More in Tux Machines

deepin Linux 20 looks incredible

I recently sold my MacBook Pro for a few reasons, but probably most importantly, macOS just wasn't wowing me anymore. While Apple's desktop operating system is good for basic users, it is far too limited for the more hardcore. Ultimately, I found my productivity was negatively impacted by macOS -- my workflow with Windows 10 and various Linux distributions was simply better. Of course, with all of that said, macOS is much prettier than Windows 10 -- even Microsoft would confess to that. But is it more attractive than desktop Linux distributions? Well, that depends on the desktop environment. While there are plenty of beautiful DEs and launchers for Linux, only one really surpasses macOS in the looks department -- deepin. Read more

New TenFourFox and Mozilla Firefox Team News

  • TenFourFox FPR16 SPR1 available

    TenFourFox Feature Parity Release "16.1" (SPR 1) is now available for testing (downloads, hashes, release notes). As noted, this is a pure security update and there are no user-facing changes; the big under-the-hood change of those is that we are now pulling entirely from 68ESR, including locale data, certificate roots and so forth. There is also a small update to the ATSUI font blacklist. Assuming no issues, it will go live Monday evening Pacific time as usual.

  • Chris H-C: Four-Year Moziversary

    We gained two new team members, Travis and Beatriz. And with Georg taking a short break, we’ve all had more to do that usual. Glean‘s really been working out well, though I’ve only had the pleasure of working on it a little bit. Instead I’ve been adding fun new features to Firefox Desktop like Origin Telemetry. I also gave a talk at a conference about Data and Responsibility. Last December’s All Hands returned us to Orlando, and June brought me to Whistler for the first time. We held a Virtual Work Week (or “vorkweek”) a couple of weeks ago when we couldn’t find a time and the budget to meet in person, and spent it planning out how we’ll bring Glean to Firefox Desktop with Project FOG. First with a Prototype (FOGotype) by end of year. And then 2020 will be the year of Glean on the Desktop.

Linux 5.4 Lands A Number Of Memory Management Fixes

While mid-way through the Linux 5.4 development cycle with RC4 due out on Sunday, a number of memory management fixes just hit the mainline kernel. Andrew Morton's pull request was merged on Friday night and he noted, "Rather a lot of fixes, almost all affecting mm/" Indeed there were memory management fixes in this pull ahead of 5.4-rc4. Changes include a zRAM race condition fix, avoiding access to uninitialized memory maps, allow dropping transparent huge-pages (THP) from the page cache, and other fixes in this area including the possibility of a kernel crash. Read more Also: Intel's Cloud Hypervisor 0.3 Adds Block Device Offloading, Paravirtualized IOMMU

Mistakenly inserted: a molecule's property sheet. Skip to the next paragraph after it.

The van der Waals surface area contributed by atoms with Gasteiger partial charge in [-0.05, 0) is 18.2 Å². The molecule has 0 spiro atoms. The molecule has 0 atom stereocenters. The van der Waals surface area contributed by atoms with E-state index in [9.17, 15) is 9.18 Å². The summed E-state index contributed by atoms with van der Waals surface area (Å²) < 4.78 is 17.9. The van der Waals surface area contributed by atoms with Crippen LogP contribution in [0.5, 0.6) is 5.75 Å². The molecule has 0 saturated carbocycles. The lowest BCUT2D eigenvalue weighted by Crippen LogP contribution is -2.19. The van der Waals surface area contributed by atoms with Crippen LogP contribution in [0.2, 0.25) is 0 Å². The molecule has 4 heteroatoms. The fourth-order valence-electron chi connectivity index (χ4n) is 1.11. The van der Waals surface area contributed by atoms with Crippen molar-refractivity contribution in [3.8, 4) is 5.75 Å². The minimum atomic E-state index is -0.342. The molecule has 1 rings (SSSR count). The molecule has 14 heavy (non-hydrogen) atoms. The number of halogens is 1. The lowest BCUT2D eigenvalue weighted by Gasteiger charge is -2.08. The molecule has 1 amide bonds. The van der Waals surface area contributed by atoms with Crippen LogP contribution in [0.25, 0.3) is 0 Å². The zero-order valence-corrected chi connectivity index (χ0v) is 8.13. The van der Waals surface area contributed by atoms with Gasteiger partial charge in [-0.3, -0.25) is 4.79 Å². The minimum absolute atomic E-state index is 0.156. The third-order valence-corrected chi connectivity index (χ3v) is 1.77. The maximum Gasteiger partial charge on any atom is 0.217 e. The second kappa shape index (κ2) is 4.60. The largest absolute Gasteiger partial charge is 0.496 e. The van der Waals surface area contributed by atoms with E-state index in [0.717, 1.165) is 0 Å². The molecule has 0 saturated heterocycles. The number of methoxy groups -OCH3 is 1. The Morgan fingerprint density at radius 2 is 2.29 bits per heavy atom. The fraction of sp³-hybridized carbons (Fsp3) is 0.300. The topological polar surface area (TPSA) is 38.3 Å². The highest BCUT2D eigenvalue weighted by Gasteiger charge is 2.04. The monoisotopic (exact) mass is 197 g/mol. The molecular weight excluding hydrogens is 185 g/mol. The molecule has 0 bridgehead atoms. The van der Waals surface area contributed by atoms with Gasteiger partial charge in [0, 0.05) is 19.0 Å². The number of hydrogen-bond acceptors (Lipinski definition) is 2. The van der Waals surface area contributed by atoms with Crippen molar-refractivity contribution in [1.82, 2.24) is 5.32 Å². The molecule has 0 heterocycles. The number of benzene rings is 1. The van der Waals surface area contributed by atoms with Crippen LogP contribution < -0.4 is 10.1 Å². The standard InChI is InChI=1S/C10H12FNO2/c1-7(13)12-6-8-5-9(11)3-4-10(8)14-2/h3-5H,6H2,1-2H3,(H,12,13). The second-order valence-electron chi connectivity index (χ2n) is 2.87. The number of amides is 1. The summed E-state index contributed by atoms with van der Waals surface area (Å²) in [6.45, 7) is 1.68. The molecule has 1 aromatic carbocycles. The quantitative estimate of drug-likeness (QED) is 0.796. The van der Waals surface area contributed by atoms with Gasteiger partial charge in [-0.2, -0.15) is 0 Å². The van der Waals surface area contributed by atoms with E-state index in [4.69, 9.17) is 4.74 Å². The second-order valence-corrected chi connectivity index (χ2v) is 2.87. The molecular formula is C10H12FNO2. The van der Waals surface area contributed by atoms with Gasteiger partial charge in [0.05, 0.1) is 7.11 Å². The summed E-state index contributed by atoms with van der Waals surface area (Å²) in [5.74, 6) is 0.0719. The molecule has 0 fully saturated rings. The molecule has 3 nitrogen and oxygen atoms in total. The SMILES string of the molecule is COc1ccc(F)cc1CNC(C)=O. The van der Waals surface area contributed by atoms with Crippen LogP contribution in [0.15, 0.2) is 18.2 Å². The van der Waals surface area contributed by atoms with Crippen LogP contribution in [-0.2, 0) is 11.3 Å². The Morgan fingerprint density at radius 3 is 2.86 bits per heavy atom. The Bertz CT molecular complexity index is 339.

Programming: eMMC Flash, Compilers and Python

  • Some Tesla EV’s Control Screens Went Dark as Excessive Logging killed the eMMC Flash

    Despite wear-leveling techniques, eMMC flash memories tend to wear out over time as they have limited write cycles.

  • AMD Zen 2 Improvements For LLVM Have Been Held Up For Months By Code Review

    Back in February for LLVM Clang 9.0 was the initial AMD Zen 2 "znver2" enablement, but like the GCC support at the time it was the very basics. With time GCC picked up Zen 2 scheduler improvements and other work while sadly in the case of LLVM the improvements are still pending. Back in August, AMD's Ganesh Gopalasubramanian sent out the znver2 scheduler model for LLVM for Zen 2 CPUs but a focus on the EPYC 7002 "Rome" processors. "There are few improvements with respect to execution units, latencies and throughput when compared with znver1. The tests that were present for znver1 for llvm-mca tool were replicated. The latencies, execution units, timeline and throughput information are updated for znver2."

  • Python Add Lists

    This tutorial covers the following topic – Python Add lists. It describes various ways to join/concatenate/add lists in Python. For example – simply appending elements of one list to the tail of the other in a for loop, or using +/* operators, list comprehension, extend(), and itertools.chain() methods. Most of these techniques use built-in constructs in Python. However, the one, itertools.chain() is a method defined in the itertools module. You must also see which of these ways is more suitable in your scenario. After going through this post, you can evaluate their performance in case of large lists.

  • StackOverflow Report: (cxcix) stackoverflow python report